The Mega Backdoor Roth IRA

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jboglefan
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Joined: Thu Feb 18, 2021 10:50 am

Re: The Mega Backdoor Roth IRA

Post by jboglefan »

Does having a previous tIRA cause any tax issue with doing the in-service rollover of after tax contributions from 401K to Roth 401k/Roth IRA?

I have seen many posts that says the previous tIRA won't be an issue, but I also see many that says they move the previous tIRA to 401K first to avoid tax complications. I would rather leave the tIRA as such if that is not an issue with the in-service rollover
retiredjg
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Re: The Mega Backdoor Roth IRA

Post by retiredjg »

jboglefan wrote: Thu Feb 18, 2021 10:58 am Does having a previous tIRA cause any tax issue with doing the in-service rollover of after tax contributions from 401K to Roth 401k/Roth IRA?

I have seen many posts that says the previous tIRA won't be an issue, but I also see many that says they move the previous tIRA to 401K first to avoid tax complications. I would rather leave the tIRA as such if that is not an issue with the in-service rollover
You are getting two different processes confused.

An IRA gets in the way of the ordinary backdoor process (tIRA ---> Roth IRA). An IRA does not get in the way of the "mega-Backdoor process" (after-tax 401k ---> to Roth IRA or Roth 401k).

Welcome to the forum. :happy
jboglefan
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Re: The Mega Backdoor Roth IRA

Post by jboglefan »

An IRA gets in the way of the ordinary backdoor process (tIRA ---> Roth IRA). An IRA does not get in the way of the "mega-Backdoor process" (after-tax 401k ---> to Roth IRA or Roth 401k).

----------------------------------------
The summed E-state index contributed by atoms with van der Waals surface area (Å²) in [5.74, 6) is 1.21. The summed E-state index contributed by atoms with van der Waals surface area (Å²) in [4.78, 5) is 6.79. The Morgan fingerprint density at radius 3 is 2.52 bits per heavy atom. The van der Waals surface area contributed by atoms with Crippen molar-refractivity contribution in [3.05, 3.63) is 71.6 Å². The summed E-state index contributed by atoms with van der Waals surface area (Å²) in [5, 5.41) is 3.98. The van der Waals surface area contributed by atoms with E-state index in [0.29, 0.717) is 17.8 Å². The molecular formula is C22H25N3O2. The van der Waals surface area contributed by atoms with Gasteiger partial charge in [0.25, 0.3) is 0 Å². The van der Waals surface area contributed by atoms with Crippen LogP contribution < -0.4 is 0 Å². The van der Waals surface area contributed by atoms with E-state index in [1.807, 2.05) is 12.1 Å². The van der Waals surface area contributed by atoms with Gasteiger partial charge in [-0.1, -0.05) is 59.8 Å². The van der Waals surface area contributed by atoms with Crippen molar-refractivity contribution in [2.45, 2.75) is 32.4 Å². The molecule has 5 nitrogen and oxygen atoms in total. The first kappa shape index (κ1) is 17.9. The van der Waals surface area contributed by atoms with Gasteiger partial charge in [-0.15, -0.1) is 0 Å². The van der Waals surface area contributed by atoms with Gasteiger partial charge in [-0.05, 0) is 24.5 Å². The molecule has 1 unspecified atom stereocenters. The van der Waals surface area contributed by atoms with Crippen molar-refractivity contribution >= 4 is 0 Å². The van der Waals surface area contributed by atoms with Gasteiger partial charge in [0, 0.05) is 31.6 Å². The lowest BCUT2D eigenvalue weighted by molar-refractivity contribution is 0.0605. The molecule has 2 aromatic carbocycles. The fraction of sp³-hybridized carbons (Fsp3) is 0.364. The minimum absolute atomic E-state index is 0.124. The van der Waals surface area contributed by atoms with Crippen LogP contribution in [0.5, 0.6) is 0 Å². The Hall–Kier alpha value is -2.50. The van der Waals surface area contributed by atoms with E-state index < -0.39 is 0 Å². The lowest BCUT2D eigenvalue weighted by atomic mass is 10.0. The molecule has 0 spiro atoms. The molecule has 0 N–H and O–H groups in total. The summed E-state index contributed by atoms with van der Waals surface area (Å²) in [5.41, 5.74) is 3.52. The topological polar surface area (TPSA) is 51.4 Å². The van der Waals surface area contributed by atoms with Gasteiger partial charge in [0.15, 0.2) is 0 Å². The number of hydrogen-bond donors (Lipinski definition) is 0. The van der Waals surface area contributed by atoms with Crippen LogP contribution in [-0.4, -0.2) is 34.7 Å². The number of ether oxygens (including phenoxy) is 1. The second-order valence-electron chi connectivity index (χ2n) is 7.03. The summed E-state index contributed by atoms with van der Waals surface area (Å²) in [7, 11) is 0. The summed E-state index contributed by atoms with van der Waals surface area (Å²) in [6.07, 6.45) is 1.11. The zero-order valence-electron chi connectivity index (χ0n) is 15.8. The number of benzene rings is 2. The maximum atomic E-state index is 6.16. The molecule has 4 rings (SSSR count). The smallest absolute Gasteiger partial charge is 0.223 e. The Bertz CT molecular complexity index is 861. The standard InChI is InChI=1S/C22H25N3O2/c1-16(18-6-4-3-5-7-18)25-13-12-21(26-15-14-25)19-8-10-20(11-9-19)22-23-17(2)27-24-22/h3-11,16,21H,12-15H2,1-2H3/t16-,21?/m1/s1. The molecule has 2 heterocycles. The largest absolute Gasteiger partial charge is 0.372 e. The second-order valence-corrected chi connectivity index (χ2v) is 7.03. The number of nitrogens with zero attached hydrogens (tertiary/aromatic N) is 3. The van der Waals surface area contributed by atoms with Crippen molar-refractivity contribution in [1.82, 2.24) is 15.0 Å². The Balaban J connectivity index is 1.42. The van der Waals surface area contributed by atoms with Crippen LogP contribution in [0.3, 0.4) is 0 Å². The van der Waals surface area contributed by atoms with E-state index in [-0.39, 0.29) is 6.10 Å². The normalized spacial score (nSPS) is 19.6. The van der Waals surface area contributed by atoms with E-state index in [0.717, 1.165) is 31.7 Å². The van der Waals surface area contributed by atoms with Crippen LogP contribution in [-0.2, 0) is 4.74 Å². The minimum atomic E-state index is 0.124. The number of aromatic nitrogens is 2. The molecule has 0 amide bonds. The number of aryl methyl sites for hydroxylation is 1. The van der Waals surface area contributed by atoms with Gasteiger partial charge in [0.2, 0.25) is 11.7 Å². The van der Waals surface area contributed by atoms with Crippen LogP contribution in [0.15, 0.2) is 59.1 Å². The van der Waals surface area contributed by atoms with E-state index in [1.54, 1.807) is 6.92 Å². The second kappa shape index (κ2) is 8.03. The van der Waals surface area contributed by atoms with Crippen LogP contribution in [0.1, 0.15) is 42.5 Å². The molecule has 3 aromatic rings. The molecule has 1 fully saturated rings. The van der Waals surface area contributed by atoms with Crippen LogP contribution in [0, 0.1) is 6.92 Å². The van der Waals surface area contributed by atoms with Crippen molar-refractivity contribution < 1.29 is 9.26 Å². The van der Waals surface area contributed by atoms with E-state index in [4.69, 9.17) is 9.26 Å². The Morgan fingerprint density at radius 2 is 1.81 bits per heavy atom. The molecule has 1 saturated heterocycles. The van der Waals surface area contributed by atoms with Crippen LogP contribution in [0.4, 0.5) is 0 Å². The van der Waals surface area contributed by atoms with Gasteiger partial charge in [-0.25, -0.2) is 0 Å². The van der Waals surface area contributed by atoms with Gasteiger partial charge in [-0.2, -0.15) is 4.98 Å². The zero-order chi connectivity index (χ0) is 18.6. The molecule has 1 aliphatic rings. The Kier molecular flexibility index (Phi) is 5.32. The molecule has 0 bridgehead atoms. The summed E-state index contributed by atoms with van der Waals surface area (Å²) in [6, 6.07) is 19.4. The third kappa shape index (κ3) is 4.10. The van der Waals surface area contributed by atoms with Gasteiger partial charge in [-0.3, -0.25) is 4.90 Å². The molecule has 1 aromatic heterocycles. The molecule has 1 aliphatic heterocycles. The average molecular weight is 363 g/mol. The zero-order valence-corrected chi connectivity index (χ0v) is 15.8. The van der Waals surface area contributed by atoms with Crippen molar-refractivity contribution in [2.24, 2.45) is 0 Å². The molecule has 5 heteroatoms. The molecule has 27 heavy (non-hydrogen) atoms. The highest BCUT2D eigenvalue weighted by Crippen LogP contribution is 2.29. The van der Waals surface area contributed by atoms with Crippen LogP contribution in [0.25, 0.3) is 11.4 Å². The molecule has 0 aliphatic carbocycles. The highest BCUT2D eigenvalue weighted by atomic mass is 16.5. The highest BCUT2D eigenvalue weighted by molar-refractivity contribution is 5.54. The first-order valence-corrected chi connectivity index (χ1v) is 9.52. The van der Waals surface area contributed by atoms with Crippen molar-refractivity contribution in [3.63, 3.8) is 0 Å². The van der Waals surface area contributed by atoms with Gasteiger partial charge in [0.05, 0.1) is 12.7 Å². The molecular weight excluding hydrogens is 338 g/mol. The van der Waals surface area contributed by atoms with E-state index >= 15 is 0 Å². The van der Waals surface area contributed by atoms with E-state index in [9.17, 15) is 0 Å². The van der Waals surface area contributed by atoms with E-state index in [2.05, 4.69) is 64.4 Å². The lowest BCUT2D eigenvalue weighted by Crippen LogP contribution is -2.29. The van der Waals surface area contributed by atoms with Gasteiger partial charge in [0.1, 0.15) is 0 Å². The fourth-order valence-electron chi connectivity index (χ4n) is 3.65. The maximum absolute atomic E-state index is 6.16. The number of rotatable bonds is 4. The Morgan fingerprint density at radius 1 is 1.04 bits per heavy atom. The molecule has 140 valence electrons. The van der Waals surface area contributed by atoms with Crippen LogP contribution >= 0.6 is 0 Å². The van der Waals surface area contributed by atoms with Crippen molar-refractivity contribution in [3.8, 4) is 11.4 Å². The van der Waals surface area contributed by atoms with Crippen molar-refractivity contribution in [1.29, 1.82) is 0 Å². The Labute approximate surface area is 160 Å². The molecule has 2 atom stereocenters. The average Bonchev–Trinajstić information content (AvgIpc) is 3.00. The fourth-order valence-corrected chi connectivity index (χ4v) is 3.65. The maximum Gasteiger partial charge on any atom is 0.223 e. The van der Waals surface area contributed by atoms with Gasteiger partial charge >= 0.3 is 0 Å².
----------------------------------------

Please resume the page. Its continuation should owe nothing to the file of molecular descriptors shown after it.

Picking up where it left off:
Thank you so much, this was exactly what I hoped to hear!.

So, I do not have to worry about the previous tIRA and go through the process of moving it to 401k for the "mega-Backdoor process" (after-tax 401k ---> to Roth IRA or Roth 401k)
guynyc17
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Joined: Fri Jul 16, 2021 3:30 am

Re: The Mega Backdoor Roth IRA - existing IRA

Post by guynyc17 »

Newbie here and been researching the MBR option for a while today. Here is my situation:

I have a IRRA (think this is a traditional IRA) from Merrill Edge with a little over $80k which was money rolled over from my old employer's 401k when I left. All of this money was pre-tax self contributions + employer contributions; no after-tax amounts at all. Now I also have about $10k ($5k self pre-tax + $5k employer contributions) in my current employer's 401K and found out they do offer both after-tax contributions and in-service withdrawals. My understanding is lets say I contribute a total of $50k this year ($10k self pre-tax + $10k employer contributions + $30k after-tax in the next 6 months), I can move the $20k of self + employer contributions to a traditional IRA, gains on the after-tax contributions to the same traditional IRA and the after-tax contributions themselves to a Roth IRA either on a pro rata basis throughout the year or in one shot at the end of the year. After that the funds in the Roth IRA can grow tax-free till they are eligible for withdrawal and the funds in the traditional IRA grow tax-free but are taxed upon withdrawal.

Had a couple questions on this:
1. Firstly is my above understanding sound or am I missing something?
2. While researching this option, I saw a few comments on other threads saying having a traditional IRA complicates matters for the "pro rata" distribution. I looked at the IRS notice on this topic and I think it pertains only to a distribution from a 401k; it says nothing about a pre-existing funds in a traditional IRA. Also some comments on those threads (and also one on this forum from a couple days back) said a traditional IRA causes issues only for a backdoor IRA strategy and not the mega backdoor strategy.